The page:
In the current economy, flexibility in talent strategy has never been more critical. And being flexible means including contingent workers.
What sets nimble organizations apart is elasticity, or the ability to scale up and down as needed. In 2023, an elastic talent strategy will be vital in navigating the economy.
Related: The future of work is elastic. Hear from Dolby’s Elastic Talent Manager on why contingent workers are essential to withstanding anything that comes their way.
Here’s how to build an elastic network.
Contingent talent brings elasticity to the workforce
The last few years have been difficult for talent-planning teams, and it doesn’t look to get more manageable anytime soon.
With a recession looming, 67 percent of organizations are instituting hiring freezes, according to a PwC survey. Yet talent teams are still responsible for providing the necessary people to maintain operations and fuel growth. Moreover, contingent workers are increasingly essential because they add that elasticity to the workforce.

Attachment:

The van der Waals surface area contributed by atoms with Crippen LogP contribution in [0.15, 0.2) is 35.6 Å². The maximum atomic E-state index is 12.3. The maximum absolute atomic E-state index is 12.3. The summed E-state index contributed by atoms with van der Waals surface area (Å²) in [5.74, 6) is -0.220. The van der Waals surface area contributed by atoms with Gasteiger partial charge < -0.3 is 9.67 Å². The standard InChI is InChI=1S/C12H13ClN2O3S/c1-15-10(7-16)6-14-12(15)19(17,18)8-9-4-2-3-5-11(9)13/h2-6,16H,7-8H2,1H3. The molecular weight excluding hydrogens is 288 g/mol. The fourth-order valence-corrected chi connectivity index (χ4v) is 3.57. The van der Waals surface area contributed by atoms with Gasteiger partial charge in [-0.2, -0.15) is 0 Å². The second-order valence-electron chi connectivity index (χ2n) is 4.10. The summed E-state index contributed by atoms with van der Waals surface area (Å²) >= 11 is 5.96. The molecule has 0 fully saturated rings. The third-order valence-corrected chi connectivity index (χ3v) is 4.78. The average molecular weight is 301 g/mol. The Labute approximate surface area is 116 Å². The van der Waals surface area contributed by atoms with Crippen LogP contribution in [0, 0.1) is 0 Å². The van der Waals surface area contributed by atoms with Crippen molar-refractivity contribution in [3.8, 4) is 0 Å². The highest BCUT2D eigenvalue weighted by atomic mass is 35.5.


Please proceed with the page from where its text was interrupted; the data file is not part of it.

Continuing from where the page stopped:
“The desire to be more flexible with talent supply and demand will lead HR teams to place more emphasis on the contingent workforce,” said Colin Emerson, Strategic Account Manager at Eightfold AI. “They can build talent networks that bend and flex with organizational needs.”
The challenge, said Rebecca Warren, Director of Customer Success at Eightfold AI, is changing the perception of a contingent workforce. “It is less like a temporary solution and more like a strategic approach to augmenting your workforce with skilled, specialized talent when and where you need it,” Warren said.
On top of contingent workers’ inherent flexible and temporary nature, they can also be a great source to provide highly in-demand, specialized skills. For example, Dolby is betting big on its contingent workforce to bring in sought-after skills that it would otherwise struggle to buy or build.
Contingent workers: An essential, yet untapped, part of any talent network